Revisiting the Deal: Who Were the Real Winners and Losers From the Cincinnati Bengals’ Signing of Orlando Brown Jr.?

The Cincinnati Bengals tried to fix their offensive line by signing Orlando Brown Jr. from the Kansas City Chiefs. Who won and lost?

One of the bigger storylines for the Cincinnati Bengals has been the sorry state of their offensive line — one that they hope to turn around after they signed former Kansas City Chiefs and Baltimore Ravens tackle Orlando Brown Jr. to a four-year deal averaging $16 million.

Brown’s signing has a number of knock-on effects, not the least of which are the movement of Jonah Williams to guard and the signing of Donovan Smith and Jawaan Taylor to the Chiefs. With all of those moving parts, it’s difficult to gauge who won or lost the Brown deal.

Orlando Brown Jr.’s Contract Details

The Bengals signed Brown to a four-year deal worth $64 million with no void years attached. Brown averages $16 million a year, and his cap hits are projected to rise modestly, going from $10.4 million in Year 1 to $22 million in Year 4.

That means Brown consumes 4.6% of the cap in 2023 and is projected to consume 6.4% of the cap in 2024, 5.4% of the cap in 2025, and 7.1% of the cap in 2026, when the total team cap space is expected to be around $308 million, according to Over The Cap.

The Bengals fully guaranteed less than half the deal, providing Brown with $31.1 million in the form of a signing bonus or roster bonus. The full details of the contract have not emerged, which could change the cap calculations but do not change Brown’s cash flow.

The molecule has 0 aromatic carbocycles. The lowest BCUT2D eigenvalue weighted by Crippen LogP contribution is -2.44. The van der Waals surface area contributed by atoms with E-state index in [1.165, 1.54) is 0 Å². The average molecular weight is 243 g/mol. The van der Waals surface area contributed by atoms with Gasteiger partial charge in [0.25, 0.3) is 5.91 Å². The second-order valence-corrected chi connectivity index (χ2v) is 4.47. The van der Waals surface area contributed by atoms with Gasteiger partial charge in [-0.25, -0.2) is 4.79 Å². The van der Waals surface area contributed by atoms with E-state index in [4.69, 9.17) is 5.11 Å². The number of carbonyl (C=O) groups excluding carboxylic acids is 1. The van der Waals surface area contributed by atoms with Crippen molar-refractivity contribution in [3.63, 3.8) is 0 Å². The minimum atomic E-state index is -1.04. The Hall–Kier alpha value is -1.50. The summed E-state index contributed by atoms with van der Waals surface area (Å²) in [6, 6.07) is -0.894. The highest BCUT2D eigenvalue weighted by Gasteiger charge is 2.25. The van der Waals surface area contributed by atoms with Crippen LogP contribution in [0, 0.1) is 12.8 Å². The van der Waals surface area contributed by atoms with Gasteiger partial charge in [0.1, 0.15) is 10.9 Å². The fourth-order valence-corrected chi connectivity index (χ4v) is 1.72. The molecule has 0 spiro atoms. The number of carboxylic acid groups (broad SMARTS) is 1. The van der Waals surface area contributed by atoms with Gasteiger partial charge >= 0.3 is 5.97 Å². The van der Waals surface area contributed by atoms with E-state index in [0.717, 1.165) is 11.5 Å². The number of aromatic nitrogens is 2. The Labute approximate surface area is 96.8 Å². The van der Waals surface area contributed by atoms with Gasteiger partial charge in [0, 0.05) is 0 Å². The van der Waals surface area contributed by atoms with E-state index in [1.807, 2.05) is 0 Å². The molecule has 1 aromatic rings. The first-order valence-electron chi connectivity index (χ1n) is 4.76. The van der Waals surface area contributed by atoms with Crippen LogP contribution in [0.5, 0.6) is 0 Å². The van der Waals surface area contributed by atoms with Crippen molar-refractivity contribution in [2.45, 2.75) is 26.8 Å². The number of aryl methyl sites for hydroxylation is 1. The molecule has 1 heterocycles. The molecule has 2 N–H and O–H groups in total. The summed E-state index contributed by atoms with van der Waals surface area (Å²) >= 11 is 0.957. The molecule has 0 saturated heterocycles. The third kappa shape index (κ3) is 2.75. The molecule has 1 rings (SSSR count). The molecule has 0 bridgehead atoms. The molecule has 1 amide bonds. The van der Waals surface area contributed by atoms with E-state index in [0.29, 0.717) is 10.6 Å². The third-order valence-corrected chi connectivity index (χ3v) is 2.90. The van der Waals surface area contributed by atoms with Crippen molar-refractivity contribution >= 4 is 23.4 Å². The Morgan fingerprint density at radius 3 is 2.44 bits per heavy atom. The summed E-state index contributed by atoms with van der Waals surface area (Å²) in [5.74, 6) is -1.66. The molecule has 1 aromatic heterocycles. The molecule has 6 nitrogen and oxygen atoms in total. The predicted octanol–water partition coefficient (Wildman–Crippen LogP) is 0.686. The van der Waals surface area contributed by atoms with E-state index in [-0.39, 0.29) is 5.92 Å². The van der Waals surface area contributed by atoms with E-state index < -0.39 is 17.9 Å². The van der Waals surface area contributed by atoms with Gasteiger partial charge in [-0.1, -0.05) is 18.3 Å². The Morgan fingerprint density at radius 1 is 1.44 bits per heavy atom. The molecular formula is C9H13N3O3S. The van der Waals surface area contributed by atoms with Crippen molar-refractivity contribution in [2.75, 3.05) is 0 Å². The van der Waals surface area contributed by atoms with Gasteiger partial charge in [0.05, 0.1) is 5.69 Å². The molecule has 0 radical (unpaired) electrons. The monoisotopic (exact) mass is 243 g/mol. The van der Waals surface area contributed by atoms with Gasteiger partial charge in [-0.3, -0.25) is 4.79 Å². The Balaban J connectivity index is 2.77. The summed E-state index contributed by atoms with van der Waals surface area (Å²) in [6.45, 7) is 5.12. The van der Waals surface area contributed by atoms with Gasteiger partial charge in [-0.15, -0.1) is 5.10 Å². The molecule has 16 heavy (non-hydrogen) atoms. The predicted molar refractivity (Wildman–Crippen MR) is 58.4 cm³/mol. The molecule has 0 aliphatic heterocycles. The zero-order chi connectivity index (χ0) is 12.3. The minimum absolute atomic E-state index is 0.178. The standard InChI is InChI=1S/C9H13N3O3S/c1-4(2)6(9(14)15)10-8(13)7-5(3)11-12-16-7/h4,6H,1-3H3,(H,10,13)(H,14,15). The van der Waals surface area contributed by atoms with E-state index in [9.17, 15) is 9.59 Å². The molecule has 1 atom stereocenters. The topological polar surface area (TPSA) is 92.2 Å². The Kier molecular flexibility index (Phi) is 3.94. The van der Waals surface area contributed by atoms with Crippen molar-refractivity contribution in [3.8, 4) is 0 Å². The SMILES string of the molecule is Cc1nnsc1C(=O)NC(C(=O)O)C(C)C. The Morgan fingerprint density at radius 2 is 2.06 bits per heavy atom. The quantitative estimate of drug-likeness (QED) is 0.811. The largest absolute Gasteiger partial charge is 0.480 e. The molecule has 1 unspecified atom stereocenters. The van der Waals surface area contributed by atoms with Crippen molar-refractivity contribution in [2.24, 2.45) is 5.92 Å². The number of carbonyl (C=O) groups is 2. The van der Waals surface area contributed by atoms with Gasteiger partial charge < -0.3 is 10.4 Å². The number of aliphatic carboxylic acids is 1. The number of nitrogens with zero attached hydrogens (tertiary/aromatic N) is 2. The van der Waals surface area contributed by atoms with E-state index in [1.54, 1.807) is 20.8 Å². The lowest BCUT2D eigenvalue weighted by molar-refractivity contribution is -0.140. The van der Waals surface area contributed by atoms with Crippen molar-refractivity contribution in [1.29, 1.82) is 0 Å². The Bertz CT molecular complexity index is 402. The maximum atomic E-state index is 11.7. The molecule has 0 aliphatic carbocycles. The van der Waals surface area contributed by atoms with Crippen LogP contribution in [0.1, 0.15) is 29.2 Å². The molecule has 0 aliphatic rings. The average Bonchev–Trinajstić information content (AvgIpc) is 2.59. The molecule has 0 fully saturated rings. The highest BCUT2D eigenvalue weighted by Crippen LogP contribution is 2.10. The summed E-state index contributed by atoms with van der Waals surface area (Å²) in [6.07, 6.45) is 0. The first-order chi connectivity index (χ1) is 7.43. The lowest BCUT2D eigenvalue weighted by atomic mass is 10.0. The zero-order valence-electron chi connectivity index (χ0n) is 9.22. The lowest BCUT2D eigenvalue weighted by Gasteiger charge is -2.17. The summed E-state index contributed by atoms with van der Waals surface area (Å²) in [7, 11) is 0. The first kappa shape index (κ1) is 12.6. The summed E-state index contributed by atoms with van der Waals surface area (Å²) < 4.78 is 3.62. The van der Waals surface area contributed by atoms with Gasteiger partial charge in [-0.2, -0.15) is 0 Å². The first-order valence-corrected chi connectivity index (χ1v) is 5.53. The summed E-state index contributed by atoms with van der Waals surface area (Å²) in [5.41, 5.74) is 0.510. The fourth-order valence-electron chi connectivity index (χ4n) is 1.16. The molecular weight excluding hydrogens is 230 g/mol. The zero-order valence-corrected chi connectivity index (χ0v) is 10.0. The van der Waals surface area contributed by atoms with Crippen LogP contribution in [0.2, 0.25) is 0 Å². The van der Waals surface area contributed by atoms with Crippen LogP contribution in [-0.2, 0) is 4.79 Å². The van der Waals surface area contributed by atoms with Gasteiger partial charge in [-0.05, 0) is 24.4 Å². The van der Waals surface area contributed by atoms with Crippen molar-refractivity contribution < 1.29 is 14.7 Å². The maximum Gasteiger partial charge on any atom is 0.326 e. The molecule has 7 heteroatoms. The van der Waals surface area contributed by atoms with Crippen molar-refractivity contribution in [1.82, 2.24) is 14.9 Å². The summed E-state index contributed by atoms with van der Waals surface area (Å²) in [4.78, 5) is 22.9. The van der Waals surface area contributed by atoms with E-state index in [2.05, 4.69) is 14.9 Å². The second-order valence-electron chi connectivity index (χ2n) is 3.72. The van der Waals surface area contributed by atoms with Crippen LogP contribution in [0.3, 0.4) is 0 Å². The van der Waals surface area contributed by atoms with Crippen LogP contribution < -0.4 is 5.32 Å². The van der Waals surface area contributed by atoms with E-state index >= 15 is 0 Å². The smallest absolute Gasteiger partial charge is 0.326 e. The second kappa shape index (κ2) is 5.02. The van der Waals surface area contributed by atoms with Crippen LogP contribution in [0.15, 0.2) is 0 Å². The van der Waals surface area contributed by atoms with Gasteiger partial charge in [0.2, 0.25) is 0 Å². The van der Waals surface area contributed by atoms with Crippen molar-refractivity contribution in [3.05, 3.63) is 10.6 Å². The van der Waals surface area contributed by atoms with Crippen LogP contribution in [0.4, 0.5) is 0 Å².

Brown does not have many rolling guarantees, which means there isn’t much money that will be turned into guarantees later down the line. He does have a $3 million roster bonus for 2024 that triggers on the fifth day of the 2024 league year, but no money that will become guaranteed in 2025 based on 2024 availability, as is common for big-money NFL contracts.

For example, the Chiefs signed Taylor to a $20 million-a-year deal to play right tackle, and his contract guarantees his 2025 salary on the third day of the 2024 league year. That prevents the Chiefs from cutting him without being forced to put all of the guaranteed cash into escrow in Year 1 of the deal.

Nevertheless, Brown is somewhat protected, as the dead cap hit to cut him would be greater than the cap savings of relieving his contract in 2023, 2024, and 2025.

Players Impacted by the Orlando Brown Jr. Deal

Of course, Brown himself is the biggest stakeholder in his deal with the Bengals, but the deal also meant that there was a cascade effect around the league. On the Bengals alone, a few players stand to gain or lose based on Brown’s signing.

Most directly, Williams will no longer be tasked with the left tackle role. In some sense, this is a loss for Williams, given that left tackle is the most well-paid position along the line. But he’s not fit to play it, so his move to guard might help him.

Relatedly, Joe Burrow will benefit from having a higher-quality offensive line. The issue in Cincinnati has been more a product of their interior line quality than the quality of the players on the outside, but moving Williams inside could improve the interior unit as well.

Taylor was also impacted by Brown’s decision to sign with the Bengals, as it freed up space and cap dollars for the Chiefs to pursue a replacement along the offensive line. Taylor is not projected to play left tackle like Brown did, but the knock-on effects of needing offensive linemen were present in either case.

It also meant the Chiefs needed a left tackle, so they acquired Smith, formerly of the Buccaneers. This changes the situation for Patrick Mahomes, another key stakeholder.